The Overall Effect and the Call of the Siren Suit
Josh Sims takes a peek inside the overall - that most 'outer' of outerwear - and finds a fascinating history underneath.
If you’re aiming at a new vision of society, you need a new vision of what to wear in it. Revolution begets sartorialism, so to speak. At least that seemed to be idea of radicals in the early decades of the 20th century, from Ernesto Michahelles (aka Thayaht) - darling of Italian futurism - to the likes of Alexander Rodchencko - doyen of Russian constructivism. What is unexpected, however - given the dissimilarities between the two period-defining movements - is the kind of garment they each settled on as embodying this planned wholesale reorganisation of modern life: a pair of overalls. Of course, to dress the rise of the workers, such a workmanlike garment - worn by share-croppers, stockers, mechanics and sometimes artists - might be considered the obvious choice. And perhaps the choice of this rather minimalistic, rational and above all practical garment - no need to match top with bottom, plenty of pockets - also hinted at the proposed future world’s preference for suppressing individuality in favour of the collective. Overalls were also anti-fashion - they represented a move against over consumption, of class and wealth display, of change for change’s sake, in favour of function, form and clothing’s first principles. If you are what you wear, then what better way to begin towards a new society than with the overalls’ blank slate? This may not have been an entirely new notion - as Dr. Flavia Loscialpo of Southampton Solent University’s School of Art, Design and Fashion notes, even Thomas More’s ‘Utopia’ of 1516 described its people as wearing practical, trans-seasonal clothes that “allow free movement of the limbs” and which left them “happy with a single piece of clothing every two years”. That latter benefit may not have come to pass, even if, in 1919, Thayaht originally designed what he called his ‘tuta’ as some kind of protest against the high post-war clothing prices that left most Italians sweltering through the summer in their thick, cumbersome winter clothing. Here was a T-shaped garment - like a t-shirt extended in all directions - that offered the same kind of ease and simplicity of purpose. As for free movement - given that Thayaht and Rodchenko’s contemporaries were typically buttoned-up and besuited, and that to be otherwise in good company would be considered bad manners, their one-piece proposals seem somewhat prescient in at least one way: overalls surely prefigure today’s ubiquitous, unimaginative, comfort-driven sweatshirt/sweatpants combo. That grey sloppiness probably wasn’t what either of them were aiming at: more an exploration of the idea that, if so much of life was changing beyond recognition as a result of industrialisation, why shouldn’t clothing go through the same process too? After all, Rodchenko named his overalls ‘prozodezhda’ - a conflation of the Russian for ‘industrial’ and ‘clothing’.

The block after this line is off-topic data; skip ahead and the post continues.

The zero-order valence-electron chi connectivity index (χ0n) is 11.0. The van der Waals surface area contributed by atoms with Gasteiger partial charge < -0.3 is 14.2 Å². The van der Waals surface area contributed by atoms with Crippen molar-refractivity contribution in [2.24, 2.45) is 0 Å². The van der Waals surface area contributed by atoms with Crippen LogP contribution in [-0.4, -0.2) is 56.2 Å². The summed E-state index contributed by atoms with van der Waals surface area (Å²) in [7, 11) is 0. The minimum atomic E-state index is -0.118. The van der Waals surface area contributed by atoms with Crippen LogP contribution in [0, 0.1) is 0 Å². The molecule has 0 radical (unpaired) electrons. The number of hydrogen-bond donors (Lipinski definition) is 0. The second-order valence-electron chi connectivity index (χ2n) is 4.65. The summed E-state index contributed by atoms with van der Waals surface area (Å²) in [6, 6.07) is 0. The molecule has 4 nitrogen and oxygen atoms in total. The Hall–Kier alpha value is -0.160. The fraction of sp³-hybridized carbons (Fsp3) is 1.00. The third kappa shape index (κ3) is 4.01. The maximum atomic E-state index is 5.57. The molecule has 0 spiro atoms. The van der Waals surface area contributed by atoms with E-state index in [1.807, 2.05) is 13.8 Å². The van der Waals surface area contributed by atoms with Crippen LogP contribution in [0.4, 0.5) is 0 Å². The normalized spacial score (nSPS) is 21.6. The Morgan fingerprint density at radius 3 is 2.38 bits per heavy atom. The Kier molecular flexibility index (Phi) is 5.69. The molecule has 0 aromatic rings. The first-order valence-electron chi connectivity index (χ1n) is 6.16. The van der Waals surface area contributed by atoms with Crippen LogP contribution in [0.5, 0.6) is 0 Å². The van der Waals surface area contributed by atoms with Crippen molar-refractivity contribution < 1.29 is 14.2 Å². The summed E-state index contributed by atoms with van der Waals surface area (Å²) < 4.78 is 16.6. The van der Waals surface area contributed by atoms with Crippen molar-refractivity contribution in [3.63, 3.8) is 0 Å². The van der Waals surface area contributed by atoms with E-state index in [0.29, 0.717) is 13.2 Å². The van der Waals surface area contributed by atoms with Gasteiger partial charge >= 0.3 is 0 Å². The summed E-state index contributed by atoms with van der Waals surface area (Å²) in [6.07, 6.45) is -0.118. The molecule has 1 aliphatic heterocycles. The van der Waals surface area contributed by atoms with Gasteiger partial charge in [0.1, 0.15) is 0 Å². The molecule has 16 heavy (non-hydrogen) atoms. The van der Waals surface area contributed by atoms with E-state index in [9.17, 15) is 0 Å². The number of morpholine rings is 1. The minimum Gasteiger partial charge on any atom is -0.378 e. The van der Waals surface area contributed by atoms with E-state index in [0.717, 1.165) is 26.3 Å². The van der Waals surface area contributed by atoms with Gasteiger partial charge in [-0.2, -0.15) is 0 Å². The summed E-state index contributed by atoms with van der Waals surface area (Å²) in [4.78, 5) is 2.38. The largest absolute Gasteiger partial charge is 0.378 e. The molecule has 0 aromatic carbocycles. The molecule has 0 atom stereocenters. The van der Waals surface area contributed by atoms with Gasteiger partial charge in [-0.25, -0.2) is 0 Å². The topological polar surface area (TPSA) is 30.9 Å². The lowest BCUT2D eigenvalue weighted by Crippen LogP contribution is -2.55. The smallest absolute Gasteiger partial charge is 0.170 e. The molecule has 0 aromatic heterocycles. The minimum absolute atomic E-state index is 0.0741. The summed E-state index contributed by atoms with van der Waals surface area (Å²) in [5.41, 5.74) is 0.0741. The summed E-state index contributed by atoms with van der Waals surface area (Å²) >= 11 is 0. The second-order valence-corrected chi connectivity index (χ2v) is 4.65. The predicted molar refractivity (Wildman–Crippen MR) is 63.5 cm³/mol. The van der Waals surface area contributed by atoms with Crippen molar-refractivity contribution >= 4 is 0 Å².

All this logical style must have seemed like a fresh page for style. And certainly Thayaht went to town to push it: a Florentine newspaper published the pattern so anyone could make their own tuta at home - another snub to the fashion system; he made a short film on why it should be the garment for you, for all: “Tutti in tuta”, ‘Everybody in tuta’ was the catchphrase. Come the following summer, some thousand people in Florence were said to be wearing a tuta. The name even entered the Italian language to describe any kind of utilitarian, ready-to-go work garment. The word is still used today. Ironically, however, the well-heeled almost immediately saw the tuta as the big thing in fashion - not helped by Thayaht’s later decision to license the design to the couturier Vionnet - and demand even pushed up fabric prices. Rodchenko’s constructivist clobber was perhaps even less likely to be taken up as the new mode of dress for all forward-looking people: never really disassociating his garment from the work one did in it - work being a heroic enterprise in Soviet Russia - the intellectual even saw the garment as gender neutral, as a way of suppressing differences between the sexes. Only members of the Russian avant-garde would wear such avant-garde clothing. And yet, arguably, while fashion would produce endless versions of overalls over the coming decades, the garment continued to embody an inherent sense of the progressive. When Winston Churchill has his own one-piece ‘siren suit’ tailored for him by Turnbull & Asser - something he could throw on over his pyjamas when air raids forced him into a bunker in the wee small hours and still leave him looking respectable, with plenty of pockets for his cigars - it became a signature of his eccentricity and a sartorial rallying cry. But, although Churchill would continue to wear them after the war’s end - mostly to paint or lay bricks in - his siren suits didn’t transcend their perceived radicalism to form a template for a new form of general dressing. The mass of manual workers, it seemed, just didn’t aspire to dress like manual workers. Indeed, while manual workers of all stripes would continue to wear overalls as job-specific clothing, still a return to something like the tuta or prozodezhda would be made by those wishing to impart a vision of tomorrow in art - only this time that vision would be decidedly dystopian. Whether in film versions of Orwell’s 1984 or of Burgess’ A Clockwork Orange, overalls keep getting zipped up again and again to suggest personality negated or boundaries crossed. Something to ponder on your next visit to Kwik Fit.